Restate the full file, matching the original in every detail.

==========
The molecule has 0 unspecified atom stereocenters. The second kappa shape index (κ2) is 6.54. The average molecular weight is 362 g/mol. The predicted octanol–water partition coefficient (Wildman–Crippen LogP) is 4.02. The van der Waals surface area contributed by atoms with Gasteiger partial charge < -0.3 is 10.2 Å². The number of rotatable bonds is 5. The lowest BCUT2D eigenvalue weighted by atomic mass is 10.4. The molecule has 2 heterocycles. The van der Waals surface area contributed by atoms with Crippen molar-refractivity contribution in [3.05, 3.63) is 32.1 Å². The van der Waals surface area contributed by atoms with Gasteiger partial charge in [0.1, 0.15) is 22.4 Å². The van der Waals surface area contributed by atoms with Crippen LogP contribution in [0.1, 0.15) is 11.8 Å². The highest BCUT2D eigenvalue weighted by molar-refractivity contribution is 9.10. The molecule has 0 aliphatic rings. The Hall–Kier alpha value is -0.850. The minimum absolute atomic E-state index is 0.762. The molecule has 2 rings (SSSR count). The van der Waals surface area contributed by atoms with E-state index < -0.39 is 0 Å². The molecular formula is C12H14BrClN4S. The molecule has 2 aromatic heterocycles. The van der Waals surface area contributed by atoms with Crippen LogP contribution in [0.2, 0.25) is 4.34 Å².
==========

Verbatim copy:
The molecule has 0 unspecified atom stereocenters. The second kappa shape index (κ2) is 6.54. The average molecular weight is 362 g/mol. The predicted octanol–water partition coefficient (Wildman–Crippen LogP) is 4.02. The van der Waals surface area contributed by atoms with Gasteiger partial charge < -0.3 is 10.2 Å². The number of rotatable bonds is 5. The lowest BCUT2D eigenvalue weighted by atomic mass is 10.4. The molecule has 2 heterocycles. The van der Waals surface area contributed by atoms with Crippen molar-refractivity contribution in [3.05, 3.63) is 32.1 Å². The van der Waals surface area contributed by atoms with Gasteiger partial charge in [0.1, 0.15) is 22.4 Å². The van der Waals surface area contributed by atoms with Crippen LogP contribution in [0.1, 0.15) is 11.8 Å². The highest BCUT2D eigenvalue weighted by molar-refractivity contribution is 9.10. The molecule has 0 aliphatic rings. The Hall–Kier alpha value is -0.850. The minimum absolute atomic E-state index is 0.762. The molecule has 2 rings (SSSR count). The van der Waals surface area contributed by atoms with E-state index < -0.39 is 0 Å². The molecular formula is C12H14BrClN4S. The molecule has 2 aromatic heterocycles. The van der Waals surface area contributed by atoms with Crippen LogP contribution in [0.2, 0.25) is 4.34 Å².